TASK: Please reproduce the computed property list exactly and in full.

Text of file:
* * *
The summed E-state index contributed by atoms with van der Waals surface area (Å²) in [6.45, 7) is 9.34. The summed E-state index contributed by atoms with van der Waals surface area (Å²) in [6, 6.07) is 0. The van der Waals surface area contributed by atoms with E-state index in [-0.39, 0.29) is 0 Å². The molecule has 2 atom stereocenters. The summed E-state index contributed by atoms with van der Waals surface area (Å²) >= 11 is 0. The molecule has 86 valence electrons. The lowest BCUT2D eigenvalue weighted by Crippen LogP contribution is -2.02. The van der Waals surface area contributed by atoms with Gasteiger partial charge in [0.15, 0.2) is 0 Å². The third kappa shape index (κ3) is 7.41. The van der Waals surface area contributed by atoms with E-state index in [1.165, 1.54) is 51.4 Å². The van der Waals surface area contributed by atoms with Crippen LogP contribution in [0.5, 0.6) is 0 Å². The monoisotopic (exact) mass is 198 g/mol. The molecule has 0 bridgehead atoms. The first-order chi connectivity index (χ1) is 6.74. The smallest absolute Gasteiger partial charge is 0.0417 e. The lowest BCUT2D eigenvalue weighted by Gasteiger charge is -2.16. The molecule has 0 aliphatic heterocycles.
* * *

The summed E-state index contributed by atoms with van der Waals surface area (Å²) in [6.45, 7) is 9.34. The summed E-state index contributed by atoms with van der Waals surface area (Å²) in [6, 6.07) is 0. The van der Waals surface area contributed by atoms with E-state index in [-0.39, 0.29) is 0 Å². The molecule has 2 atom stereocenters. The summed E-state index contributed by atoms with van der Waals surface area (Å²) >= 11 is 0. The molecule has 86 valence electrons. The lowest BCUT2D eigenvalue weighted by Crippen LogP contribution is -2.02. The van der Waals surface area contributed by atoms with Gasteiger partial charge in [0.15, 0.2) is 0 Å². The third kappa shape index (κ3) is 7.41. The van der Waals surface area contributed by atoms with E-state index in [1.165, 1.54) is 51.4 Å². The van der Waals surface area contributed by atoms with Crippen LogP contribution in [0.5, 0.6) is 0 Å². The monoisotopic (exact) mass is 198 g/mol. The molecule has 0 bridgehead atoms. The first-order chi connectivity index (χ1) is 6.74. The smallest absolute Gasteiger partial charge is 0.0417 e. The lowest BCUT2D eigenvalue weighted by Gasteiger charge is -2.16. The molecule has 0 aliphatic heterocycles.